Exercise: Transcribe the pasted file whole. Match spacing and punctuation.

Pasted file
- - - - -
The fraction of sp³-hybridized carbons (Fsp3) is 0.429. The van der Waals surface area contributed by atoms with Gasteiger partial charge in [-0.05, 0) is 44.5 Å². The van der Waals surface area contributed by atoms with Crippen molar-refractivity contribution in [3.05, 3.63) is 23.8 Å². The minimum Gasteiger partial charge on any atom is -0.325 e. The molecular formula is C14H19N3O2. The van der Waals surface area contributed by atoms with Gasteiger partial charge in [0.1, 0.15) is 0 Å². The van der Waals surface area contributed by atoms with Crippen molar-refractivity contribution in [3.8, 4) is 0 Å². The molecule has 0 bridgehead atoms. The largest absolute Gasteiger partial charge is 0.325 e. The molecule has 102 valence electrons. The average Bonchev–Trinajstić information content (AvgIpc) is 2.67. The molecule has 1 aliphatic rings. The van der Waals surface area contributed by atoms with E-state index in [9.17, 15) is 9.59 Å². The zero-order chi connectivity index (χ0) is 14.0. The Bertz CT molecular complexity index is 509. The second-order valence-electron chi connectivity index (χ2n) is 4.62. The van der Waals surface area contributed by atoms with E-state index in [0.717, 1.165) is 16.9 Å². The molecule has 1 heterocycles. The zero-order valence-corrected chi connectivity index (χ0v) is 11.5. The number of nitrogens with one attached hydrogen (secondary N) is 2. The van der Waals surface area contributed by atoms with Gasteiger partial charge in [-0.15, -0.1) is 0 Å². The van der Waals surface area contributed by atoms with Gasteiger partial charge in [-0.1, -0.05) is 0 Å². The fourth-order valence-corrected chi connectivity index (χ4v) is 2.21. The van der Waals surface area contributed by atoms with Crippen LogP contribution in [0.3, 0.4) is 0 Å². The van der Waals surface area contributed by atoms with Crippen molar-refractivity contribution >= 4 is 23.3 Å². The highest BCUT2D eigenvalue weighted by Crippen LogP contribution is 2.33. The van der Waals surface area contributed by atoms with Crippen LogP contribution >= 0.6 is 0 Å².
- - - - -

The fraction of sp³-hybridized carbons (Fsp3) is 0.429. The van der Waals surface area contributed by atoms with Gasteiger partial charge in [-0.05, 0) is 44.5 Å². The van der Waals surface area contributed by atoms with Crippen molar-refractivity contribution in [3.05, 3.63) is 23.8 Å². The minimum Gasteiger partial charge on any atom is -0.325 e. The molecular formula is C14H19N3O2. The van der Waals surface area contributed by atoms with Gasteiger partial charge in [0.1, 0.15) is 0 Å². The van der Waals surface area contributed by atoms with Crippen molar-refractivity contribution in [3.8, 4) is 0 Å². The molecule has 0 bridgehead atoms. The largest absolute Gasteiger partial charge is 0.325 e. The molecule has 102 valence electrons. The average Bonchev–Trinajstić information content (AvgIpc) is 2.67. The molecule has 1 aliphatic rings. The van der Waals surface area contributed by atoms with E-state index in [9.17, 15) is 9.59 Å². The zero-order chi connectivity index (χ0) is 14.0. The Bertz CT molecular complexity index is 509. The second-order valence-electron chi connectivity index (χ2n) is 4.62. The van der Waals surface area contributed by atoms with E-state index in [0.717, 1.165) is 16.9 Å². The molecule has 1 heterocycles. The zero-order valence-corrected chi connectivity index (χ0v) is 11.5. The number of nitrogens with one attached hydrogen (secondary N) is 2. The van der Waals surface area contributed by atoms with Gasteiger partial charge in [-0.15, -0.1) is 0 Å². The van der Waals surface area contributed by atoms with Gasteiger partial charge in [-0.1, -0.05) is 0 Å². The fourth-order valence-corrected chi connectivity index (χ4v) is 2.21. The van der Waals surface area contributed by atoms with Crippen LogP contribution in [0.3, 0.4) is 0 Å². The van der Waals surface area contributed by atoms with Crippen molar-refractivity contribution >= 4 is 23.3 Å². The highest BCUT2D eigenvalue weighted by Crippen LogP contribution is 2.33. The van der Waals surface area contributed by atoms with Crippen LogP contribution >= 0.6 is 0 Å².